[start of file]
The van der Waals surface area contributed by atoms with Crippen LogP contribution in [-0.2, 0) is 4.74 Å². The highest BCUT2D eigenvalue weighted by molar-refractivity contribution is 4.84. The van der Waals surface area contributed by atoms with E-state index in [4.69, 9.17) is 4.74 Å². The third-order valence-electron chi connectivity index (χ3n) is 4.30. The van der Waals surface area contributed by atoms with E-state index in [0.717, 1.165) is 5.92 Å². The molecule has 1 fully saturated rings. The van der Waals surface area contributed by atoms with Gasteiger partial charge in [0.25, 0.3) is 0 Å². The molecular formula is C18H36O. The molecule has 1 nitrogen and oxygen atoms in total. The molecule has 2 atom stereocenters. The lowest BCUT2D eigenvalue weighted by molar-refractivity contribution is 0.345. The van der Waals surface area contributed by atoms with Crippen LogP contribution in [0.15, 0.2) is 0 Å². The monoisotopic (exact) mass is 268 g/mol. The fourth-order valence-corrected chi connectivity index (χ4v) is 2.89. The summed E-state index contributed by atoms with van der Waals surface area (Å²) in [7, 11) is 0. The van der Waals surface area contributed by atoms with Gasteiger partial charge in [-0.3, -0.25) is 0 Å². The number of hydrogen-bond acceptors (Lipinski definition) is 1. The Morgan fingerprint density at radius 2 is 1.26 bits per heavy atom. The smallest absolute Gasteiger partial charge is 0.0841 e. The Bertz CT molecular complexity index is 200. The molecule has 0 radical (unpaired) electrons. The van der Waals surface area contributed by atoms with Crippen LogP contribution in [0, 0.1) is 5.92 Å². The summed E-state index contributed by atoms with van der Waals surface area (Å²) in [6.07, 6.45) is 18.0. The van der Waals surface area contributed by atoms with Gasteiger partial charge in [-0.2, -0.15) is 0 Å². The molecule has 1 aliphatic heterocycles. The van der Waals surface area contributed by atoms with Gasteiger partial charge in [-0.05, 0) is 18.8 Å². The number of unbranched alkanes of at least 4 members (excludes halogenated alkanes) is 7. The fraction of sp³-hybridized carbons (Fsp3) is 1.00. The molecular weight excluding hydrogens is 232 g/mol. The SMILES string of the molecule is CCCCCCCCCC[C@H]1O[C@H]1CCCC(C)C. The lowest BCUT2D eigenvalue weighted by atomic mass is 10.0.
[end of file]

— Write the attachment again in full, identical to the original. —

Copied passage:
The van der Waals surface area contributed by atoms with Crippen LogP contribution in [-0.2, 0) is 4.74 Å². The highest BCUT2D eigenvalue weighted by molar-refractivity contribution is 4.84. The van der Waals surface area contributed by atoms with E-state index in [4.69, 9.17) is 4.74 Å². The third-order valence-electron chi connectivity index (χ3n) is 4.30. The van der Waals surface area contributed by atoms with E-state index in [0.717, 1.165) is 5.92 Å². The molecule has 1 fully saturated rings. The van der Waals surface area contributed by atoms with Gasteiger partial charge in [0.25, 0.3) is 0 Å². The molecular formula is C18H36O. The molecule has 1 nitrogen and oxygen atoms in total. The molecule has 2 atom stereocenters. The lowest BCUT2D eigenvalue weighted by molar-refractivity contribution is 0.345. The van der Waals surface area contributed by atoms with Crippen LogP contribution in [0.15, 0.2) is 0 Å². The monoisotopic (exact) mass is 268 g/mol. The fourth-order valence-corrected chi connectivity index (χ4v) is 2.89. The summed E-state index contributed by atoms with van der Waals surface area (Å²) in [7, 11) is 0. The van der Waals surface area contributed by atoms with Gasteiger partial charge in [-0.3, -0.25) is 0 Å². The number of hydrogen-bond acceptors (Lipinski definition) is 1. The Morgan fingerprint density at radius 2 is 1.26 bits per heavy atom. The smallest absolute Gasteiger partial charge is 0.0841 e. The Bertz CT molecular complexity index is 200. The molecule has 0 radical (unpaired) electrons. The van der Waals surface area contributed by atoms with Crippen LogP contribution in [0, 0.1) is 5.92 Å². The summed E-state index contributed by atoms with van der Waals surface area (Å²) in [6.07, 6.45) is 18.0. The van der Waals surface area contributed by atoms with Gasteiger partial charge in [-0.2, -0.15) is 0 Å². The molecule has 1 aliphatic heterocycles. The van der Waals surface area contributed by atoms with Gasteiger partial charge in [-0.05, 0) is 18.8 Å². The number of unbranched alkanes of at least 4 members (excludes halogenated alkanes) is 7. The fraction of sp³-hybridized carbons (Fsp3) is 1.00. The molecular weight excluding hydrogens is 232 g/mol. The SMILES string of the molecule is CCCCCCCCCC[C@H]1O[C@H]1CCCC(C)C. The lowest BCUT2D eigenvalue weighted by atomic mass is 10.0.